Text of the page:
New Delhi: Prime Minister Narendra Modi is set to address the nation at 8pm this evening, days after his government scrapped Jammu and Kashmir’s special status, and divided the erstwhile state into the Union Territories of J&K and Ladakh.
Since the address is being made just a week before his Independence Day speech from the Red Fort, there is speculation that the address will be about Kashmir.
ThePrint looks back at Modi’s statements on Kashmir since he came to power in 2014.
8 December 2014: During campaigning for the Jammu and Kashmir assembly elections in Srinagar, Modi invoked former PM Atal Bihari Vajpayee’s famous words — that the solution to the Kashmir problem would have to be sought within the ambit of “insaaniyat,
jamhooriyat and Kashmiriyat” (humanity, democracy and the essence of being a Kashmiri).
7 November 2015: Addressing a public gathering at the Sher-e-Kashmir Stadium in Srinagar over a year after the Kashmir floods, Modi said: “My mother did not give me more than Rs 11 on my birthday. But I was surprised when I went to my mother, and she gave me Rs 5,000 on my birthday and said ‘son, take this money for the flood victims of Kashmir’.”
15 August 2016: Modi caused an international furore by referring to Balochistan and Pakistan-occupied Kashmir in his Independence Day speech from the ramparts of the Red Fort. Modi thanked the people of Balochistan, Gilgit and PoK for the “goodwill” they have shown towards him.
2 April 2017: At the inauguration of the Chenani-Nashri tunnel on the Jammu-Srinagar highway, Modi said the youth of Jammu and Kashmir have shown how the power of stones can develop the state. He added that the youth had a choice of two paths — the path of tourism and that of terrorism.
15 August 2017: He again referred to Kashmir in his Independence Day speech, stating: “On Kashmir, there is rhetoric and politics, but I am clear in my belief on how to win the war against separatism, which is spread by a handful of people. The problem will be solved neither by abuse or bullets — it will be solved by embracing all Kashmiris.”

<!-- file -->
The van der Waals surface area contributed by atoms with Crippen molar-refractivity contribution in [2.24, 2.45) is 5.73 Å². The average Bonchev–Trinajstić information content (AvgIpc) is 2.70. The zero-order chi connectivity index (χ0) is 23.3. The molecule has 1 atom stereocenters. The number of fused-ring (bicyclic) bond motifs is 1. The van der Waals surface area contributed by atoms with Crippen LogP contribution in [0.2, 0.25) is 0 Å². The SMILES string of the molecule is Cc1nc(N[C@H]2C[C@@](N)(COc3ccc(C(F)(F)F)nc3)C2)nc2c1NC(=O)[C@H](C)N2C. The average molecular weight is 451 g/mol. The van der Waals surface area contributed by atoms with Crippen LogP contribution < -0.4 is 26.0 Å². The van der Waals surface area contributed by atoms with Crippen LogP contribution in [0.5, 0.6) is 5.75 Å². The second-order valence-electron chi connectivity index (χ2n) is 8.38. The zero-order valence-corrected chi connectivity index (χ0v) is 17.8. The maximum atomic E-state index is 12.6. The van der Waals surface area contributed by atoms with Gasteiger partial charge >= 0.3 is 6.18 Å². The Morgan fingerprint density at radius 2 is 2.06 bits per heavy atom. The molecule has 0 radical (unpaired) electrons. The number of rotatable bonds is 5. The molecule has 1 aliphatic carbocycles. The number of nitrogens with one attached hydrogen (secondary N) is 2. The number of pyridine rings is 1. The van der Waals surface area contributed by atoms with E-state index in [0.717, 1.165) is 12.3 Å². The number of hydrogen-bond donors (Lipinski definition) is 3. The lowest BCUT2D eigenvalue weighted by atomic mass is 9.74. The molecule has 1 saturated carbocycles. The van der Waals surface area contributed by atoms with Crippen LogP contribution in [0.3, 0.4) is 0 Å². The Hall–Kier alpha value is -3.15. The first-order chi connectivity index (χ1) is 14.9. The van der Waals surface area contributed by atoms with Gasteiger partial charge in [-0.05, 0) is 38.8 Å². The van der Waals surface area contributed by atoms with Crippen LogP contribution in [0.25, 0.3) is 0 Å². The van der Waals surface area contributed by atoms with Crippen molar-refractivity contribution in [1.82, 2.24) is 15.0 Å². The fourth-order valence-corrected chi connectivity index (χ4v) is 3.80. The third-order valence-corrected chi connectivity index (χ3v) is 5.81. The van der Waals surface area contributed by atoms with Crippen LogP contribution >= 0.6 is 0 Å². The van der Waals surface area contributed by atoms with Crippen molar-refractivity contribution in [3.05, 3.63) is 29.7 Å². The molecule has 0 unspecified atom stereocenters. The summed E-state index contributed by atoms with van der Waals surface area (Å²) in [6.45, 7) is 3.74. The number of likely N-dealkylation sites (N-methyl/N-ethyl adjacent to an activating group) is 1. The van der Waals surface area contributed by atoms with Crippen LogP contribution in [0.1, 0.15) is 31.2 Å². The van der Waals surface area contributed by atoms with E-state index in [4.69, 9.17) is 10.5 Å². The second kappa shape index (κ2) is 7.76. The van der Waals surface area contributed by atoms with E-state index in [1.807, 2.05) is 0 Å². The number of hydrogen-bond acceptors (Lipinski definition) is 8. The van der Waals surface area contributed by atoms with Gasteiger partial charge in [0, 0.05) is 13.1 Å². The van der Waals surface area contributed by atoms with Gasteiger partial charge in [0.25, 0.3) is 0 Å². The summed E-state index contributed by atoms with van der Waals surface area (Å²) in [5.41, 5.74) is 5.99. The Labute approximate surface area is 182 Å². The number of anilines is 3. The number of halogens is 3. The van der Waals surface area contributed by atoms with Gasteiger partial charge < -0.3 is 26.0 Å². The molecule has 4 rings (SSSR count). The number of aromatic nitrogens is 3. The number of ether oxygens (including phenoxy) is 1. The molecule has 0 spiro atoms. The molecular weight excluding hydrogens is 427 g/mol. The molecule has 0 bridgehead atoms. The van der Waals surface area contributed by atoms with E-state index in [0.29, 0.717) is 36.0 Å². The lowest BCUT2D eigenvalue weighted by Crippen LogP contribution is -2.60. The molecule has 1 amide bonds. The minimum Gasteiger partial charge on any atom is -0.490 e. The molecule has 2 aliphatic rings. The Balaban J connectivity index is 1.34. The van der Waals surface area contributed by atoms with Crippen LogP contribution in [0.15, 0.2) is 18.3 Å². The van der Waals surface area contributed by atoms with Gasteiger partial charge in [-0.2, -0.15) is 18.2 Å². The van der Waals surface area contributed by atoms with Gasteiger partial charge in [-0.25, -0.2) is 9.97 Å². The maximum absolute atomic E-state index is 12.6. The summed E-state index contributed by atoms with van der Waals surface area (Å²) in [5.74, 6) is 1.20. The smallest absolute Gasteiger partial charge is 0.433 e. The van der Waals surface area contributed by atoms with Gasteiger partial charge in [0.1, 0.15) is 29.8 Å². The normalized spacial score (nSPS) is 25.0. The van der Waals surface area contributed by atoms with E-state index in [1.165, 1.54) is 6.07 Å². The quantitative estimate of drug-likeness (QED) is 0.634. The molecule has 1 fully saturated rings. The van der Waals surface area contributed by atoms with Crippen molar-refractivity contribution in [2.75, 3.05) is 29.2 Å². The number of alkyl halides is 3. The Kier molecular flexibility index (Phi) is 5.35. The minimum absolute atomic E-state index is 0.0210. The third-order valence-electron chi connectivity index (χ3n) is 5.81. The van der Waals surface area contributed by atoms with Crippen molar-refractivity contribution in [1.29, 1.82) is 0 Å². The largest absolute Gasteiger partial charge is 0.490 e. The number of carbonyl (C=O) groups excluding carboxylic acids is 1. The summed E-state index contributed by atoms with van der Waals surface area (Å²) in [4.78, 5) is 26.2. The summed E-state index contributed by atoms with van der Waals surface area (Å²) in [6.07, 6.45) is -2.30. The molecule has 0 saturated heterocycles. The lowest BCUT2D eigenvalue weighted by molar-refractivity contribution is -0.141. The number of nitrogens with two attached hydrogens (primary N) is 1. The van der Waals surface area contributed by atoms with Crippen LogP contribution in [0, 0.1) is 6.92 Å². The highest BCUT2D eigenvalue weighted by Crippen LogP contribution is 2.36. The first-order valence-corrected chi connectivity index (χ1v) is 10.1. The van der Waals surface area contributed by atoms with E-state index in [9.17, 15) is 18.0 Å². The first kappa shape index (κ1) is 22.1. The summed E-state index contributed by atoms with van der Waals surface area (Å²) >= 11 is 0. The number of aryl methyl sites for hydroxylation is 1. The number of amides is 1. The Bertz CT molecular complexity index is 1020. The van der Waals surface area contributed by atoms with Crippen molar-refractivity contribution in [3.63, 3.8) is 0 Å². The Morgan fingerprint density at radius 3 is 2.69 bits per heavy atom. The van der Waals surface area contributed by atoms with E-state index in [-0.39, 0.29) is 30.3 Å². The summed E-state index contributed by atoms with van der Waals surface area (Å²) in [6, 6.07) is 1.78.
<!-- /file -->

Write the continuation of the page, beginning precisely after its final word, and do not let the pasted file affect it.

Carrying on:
Also read: No, Modi’s Kashmir policy isn’t new. He’s only continuing what Nehru started in the 1950s
7 February 2018: Speaking in the Lok Sabha, Modi attacked former PM Jawaharlal Nehru for “giving” a part of Kashmir to Pakistan, and said: “Had Sardar Vallabhbhai Patel been the first prime minister, a part of Kashmir would not have been under the control of Pakistan today.”
19 May 2018: Inaugurating a hydropower station in Srinagar, Modi made a landmark
statement: “Na gaali se, na goli se, samasya suljhegi har Kashmiri ko gale lagane se (Not with abuses, not with bullets, the problem can be solved by hugging every Kashmiri).”
He then urged the youth of Jammu and Kashmir to contribute towards the welfare and development of the state, as “in the journey of ‘New India’, a new Jammu and Kashmir can be the bright spot”.
Modi also announced a package of Rs 80,000 crore for Jammu, Kashmir and Ladakh. “I am glad that projects worth Rs 63,000 crore have been sanctioned in such a short span of time, and more than Rs 20,000 crore has already been spent,” he said.
15 August 2018: Modi once again invoked former PM Vajpayee’s Kashmir policy in his Independence Day address, and said his government would move ahead on the principles of insaaniyat, jamhooriyat and Kashmiriyat. “It is with these three basic elements we want to develop Jammu & Kashmir,” he said.
He went on to add that he wanted “balanced development”, whether it was of Ladakh, Jammu or the Kashmir Valley. “We want to move ahead with brotherhood in our hearts, and not on the road of bullets and abuses,” the PM said.
9 April 2019: In an interview to a news channel during the Lok Sabha election campaign, Modi blamed Article 370 and Nehru’s policies for hindering the development of Jammu and Kashmir. He admitted that the PDP-BJP coalition was a failed experiment, and said the people of Kashmir “want to get rid of families that have been aiding corruption for more than 50 years”.
28 July 2019: Modi’s most recent comment on Kashmir came in his Mann ki Baat radio programme. He appreciated the implementation of the ‘back-to-village’ government programme in Jammu and Kashmir.
He also asserted that the people of Kashmir are eager to join the national mainstream, and said: “Our brothers and sisters in Kashmir want good governance, and prove the dictum that the power of development is stronger than the might of bullets and bombs.”
Also read: Modi’s Kashmir move is biggest test for Indian democracy – and for the silent liberals
“Modi caused an international furore…” Can you please specify what kind f international furore was caused? Or is it your way of sensationalising?
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